The arrival of May was greeted with no new coronavirus cases on the Vineyard Friday. Gov. Charlie Baker instituted new statewide face-covering rules to limit the spread of the virus and local officials strengthened their messaging to seasonal residents as stay-at-home orders continue.

In their daily testing update, the Martha’s Vineyard Hospital reported that it had tested 441 patients for the virus, with 19 positives, 408 negatives and 14 pending. The hospital had reported a positive case each of the past three days, as cases crept up.

No patients are currently hospitalized with the virus, the hospital reported.

State numbers released Friday reported 2,106 new cases, bringing the total number of cases to 64,311. There were 154 new deaths, bringing the total death toll to 3,716.

Governor Baker's new order  requires everyone in Massachusetts to wear face coverings in public if they are unable to socially distance themselves from others. Effective May 6, the order follows similar directives by a variety Island institutions.

The statewide order applies to anyone who is outdoors, inside businesses like pharmacies, grocery stores, or retail outlets, or on public transportation — including “any means of mass public transit.” Local departments of public health are authorized to enforce the order with the assistance of police. Non-compliance can result in a $300 fine, according to the order.

Children between the age of two and five are exempt.

The governor’s order comes after a slew of Island towns, businesses and transit organizations instituted their own face-covering requirements throughout the past week, including the VTA, Cape Air and the towns of Tisbury and Oak Bluffs. Late Thursday, the Steamship Authority also announced in a reversal of policy that it would require masks for its employees and customers, with consequences for those who do not comply.

In a statement released Friday afternoon, SSA spokesman Sean Driscoll said the boat line will align its own rules with the governor’s order.

“Consistent with Gov. Charles Baker’s May 1, 2020 order . . . the Steamship Authority will require the use of cloth face coverings at its landside facilities, shuttle buses and onboard its vessels,” the statement said in part.

“Although Gov. Baker’s order goes into effect Wednesday, May 6 . . .  cloth face coverings are now required on board Authority vessels . . . This policy is consistent with the executive order, and terminal and vessel personnel will work with those individuals who are exempt from the executive order to board and seat them appropriately,” it also said.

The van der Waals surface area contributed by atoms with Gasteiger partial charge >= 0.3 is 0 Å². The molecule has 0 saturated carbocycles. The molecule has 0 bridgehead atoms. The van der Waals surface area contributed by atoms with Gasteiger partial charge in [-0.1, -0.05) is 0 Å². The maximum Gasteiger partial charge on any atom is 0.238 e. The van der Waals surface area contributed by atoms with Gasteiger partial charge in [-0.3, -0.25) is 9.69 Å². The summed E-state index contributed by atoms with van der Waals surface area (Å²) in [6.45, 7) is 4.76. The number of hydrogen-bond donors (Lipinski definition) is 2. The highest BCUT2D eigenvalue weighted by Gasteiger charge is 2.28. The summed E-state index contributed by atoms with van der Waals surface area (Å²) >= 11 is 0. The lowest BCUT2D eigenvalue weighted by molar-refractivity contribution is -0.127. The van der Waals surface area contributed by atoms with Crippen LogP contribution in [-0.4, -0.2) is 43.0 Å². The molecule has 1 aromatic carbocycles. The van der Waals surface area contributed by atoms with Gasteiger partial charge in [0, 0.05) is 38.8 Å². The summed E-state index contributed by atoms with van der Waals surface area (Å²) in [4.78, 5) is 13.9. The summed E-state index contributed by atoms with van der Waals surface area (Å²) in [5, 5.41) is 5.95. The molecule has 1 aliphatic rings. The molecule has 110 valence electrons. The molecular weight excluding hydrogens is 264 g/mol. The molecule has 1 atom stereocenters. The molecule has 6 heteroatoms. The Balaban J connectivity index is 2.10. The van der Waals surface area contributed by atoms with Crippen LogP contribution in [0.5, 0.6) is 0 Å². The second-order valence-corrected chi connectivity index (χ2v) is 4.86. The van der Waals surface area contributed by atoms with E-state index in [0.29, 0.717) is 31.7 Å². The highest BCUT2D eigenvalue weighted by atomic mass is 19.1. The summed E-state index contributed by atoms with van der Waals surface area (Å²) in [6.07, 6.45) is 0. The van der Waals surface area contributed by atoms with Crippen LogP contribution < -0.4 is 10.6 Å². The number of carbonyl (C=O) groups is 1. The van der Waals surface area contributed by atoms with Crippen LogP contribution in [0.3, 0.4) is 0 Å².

And after hospital officials and the Martha’s Vineyard Chamber of Commerce retracted an open letter to seasonal residents earlier in the week, state Sen. Julian Cyr and Rep. Dylan Fernandes put out a message of their own late Thursday, that includes guidelines for travelers and is directed toward seasonal residents of the Cape and Islands.

“During the Covid-19 pandemic and the upcoming summer season, we all understand the desire to visit, work or live on Cape Cod, Martha’s Vineyard and Nantucket,” the guidelines read in part. “However, according to the Massachusetts Department of Public Health, Cape Cod, Martha’s Vineyard, and Nantucket remain highly vulnerable to a major surge in new cases due to the highly contagious and insidious nature of this disease and the seasonal nature of our communities that creates an influx in population in the warmer months.”

The guidelines tell seasonal residents to postpone or reconsider any non-essential travel, quarantine for 14 days if they do choose to come and refrain from coming if showing symptoms. They also request that seasonal residents bring all necessary foodstuffs and household items necessary for the 14-day quarantine.

The guidance is effective from May 1 until May 18, the end date of Governor Baker’s extended stay-at-home advisory.

The Martha’s Vineyard Hospital and Nantucket Cottage Hospital, as well as Rep. Bill Keating and other state and local elected officials, have signed the guidance statement.